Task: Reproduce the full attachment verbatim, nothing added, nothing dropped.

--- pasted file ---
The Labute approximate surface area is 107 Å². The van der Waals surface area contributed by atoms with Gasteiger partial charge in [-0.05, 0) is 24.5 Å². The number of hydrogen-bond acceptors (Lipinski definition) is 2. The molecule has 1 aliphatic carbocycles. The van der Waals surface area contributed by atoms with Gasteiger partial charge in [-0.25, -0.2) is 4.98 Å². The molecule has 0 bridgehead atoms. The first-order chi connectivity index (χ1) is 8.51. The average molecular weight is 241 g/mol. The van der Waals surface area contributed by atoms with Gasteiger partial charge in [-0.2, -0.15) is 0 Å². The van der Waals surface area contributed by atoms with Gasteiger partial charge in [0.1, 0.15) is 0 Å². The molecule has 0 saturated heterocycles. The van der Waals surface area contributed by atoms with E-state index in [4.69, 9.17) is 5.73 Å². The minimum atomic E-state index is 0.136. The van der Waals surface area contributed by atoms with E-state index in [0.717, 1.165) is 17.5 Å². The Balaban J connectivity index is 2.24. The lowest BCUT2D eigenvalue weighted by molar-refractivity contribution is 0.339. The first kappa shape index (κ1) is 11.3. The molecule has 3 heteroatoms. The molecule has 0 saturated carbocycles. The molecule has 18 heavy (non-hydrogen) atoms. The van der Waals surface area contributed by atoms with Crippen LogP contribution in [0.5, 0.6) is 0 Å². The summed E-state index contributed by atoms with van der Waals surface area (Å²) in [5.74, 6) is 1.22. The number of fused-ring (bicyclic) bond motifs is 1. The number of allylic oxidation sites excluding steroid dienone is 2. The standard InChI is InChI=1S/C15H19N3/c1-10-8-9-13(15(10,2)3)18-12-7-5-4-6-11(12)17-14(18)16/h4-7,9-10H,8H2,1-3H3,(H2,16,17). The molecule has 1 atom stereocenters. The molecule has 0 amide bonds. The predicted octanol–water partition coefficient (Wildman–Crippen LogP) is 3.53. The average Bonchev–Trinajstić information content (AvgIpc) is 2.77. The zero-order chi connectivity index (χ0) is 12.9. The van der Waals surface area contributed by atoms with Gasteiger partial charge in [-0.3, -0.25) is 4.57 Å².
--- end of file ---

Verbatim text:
The Labute approximate surface area is 107 Å². The van der Waals surface area contributed by atoms with Gasteiger partial charge in [-0.05, 0) is 24.5 Å². The number of hydrogen-bond acceptors (Lipinski definition) is 2. The molecule has 1 aliphatic carbocycles. The van der Waals surface area contributed by atoms with Gasteiger partial charge in [-0.25, -0.2) is 4.98 Å². The molecule has 0 bridgehead atoms. The first-order chi connectivity index (χ1) is 8.51. The average molecular weight is 241 g/mol. The van der Waals surface area contributed by atoms with Gasteiger partial charge in [-0.2, -0.15) is 0 Å². The van der Waals surface area contributed by atoms with Gasteiger partial charge in [0.1, 0.15) is 0 Å². The molecule has 0 saturated heterocycles. The van der Waals surface area contributed by atoms with E-state index in [4.69, 9.17) is 5.73 Å². The minimum atomic E-state index is 0.136. The van der Waals surface area contributed by atoms with E-state index in [0.717, 1.165) is 17.5 Å². The Balaban J connectivity index is 2.24. The lowest BCUT2D eigenvalue weighted by molar-refractivity contribution is 0.339. The first kappa shape index (κ1) is 11.3. The molecule has 3 heteroatoms. The molecule has 0 saturated carbocycles. The molecule has 18 heavy (non-hydrogen) atoms. The van der Waals surface area contributed by atoms with Crippen LogP contribution in [0.5, 0.6) is 0 Å². The summed E-state index contributed by atoms with van der Waals surface area (Å²) in [5.74, 6) is 1.22. The number of fused-ring (bicyclic) bond motifs is 1. The number of allylic oxidation sites excluding steroid dienone is 2. The standard InChI is InChI=1S/C15H19N3/c1-10-8-9-13(15(10,2)3)18-12-7-5-4-6-11(12)17-14(18)16/h4-7,9-10H,8H2,1-3H3,(H2,16,17). The molecule has 1 atom stereocenters. The molecule has 0 amide bonds. The predicted octanol–water partition coefficient (Wildman–Crippen LogP) is 3.53. The average Bonchev–Trinajstić information content (AvgIpc) is 2.77. The zero-order chi connectivity index (χ0) is 12.9. The van der Waals surface area contributed by atoms with Gasteiger partial charge in [-0.3, -0.25) is 4.57 Å².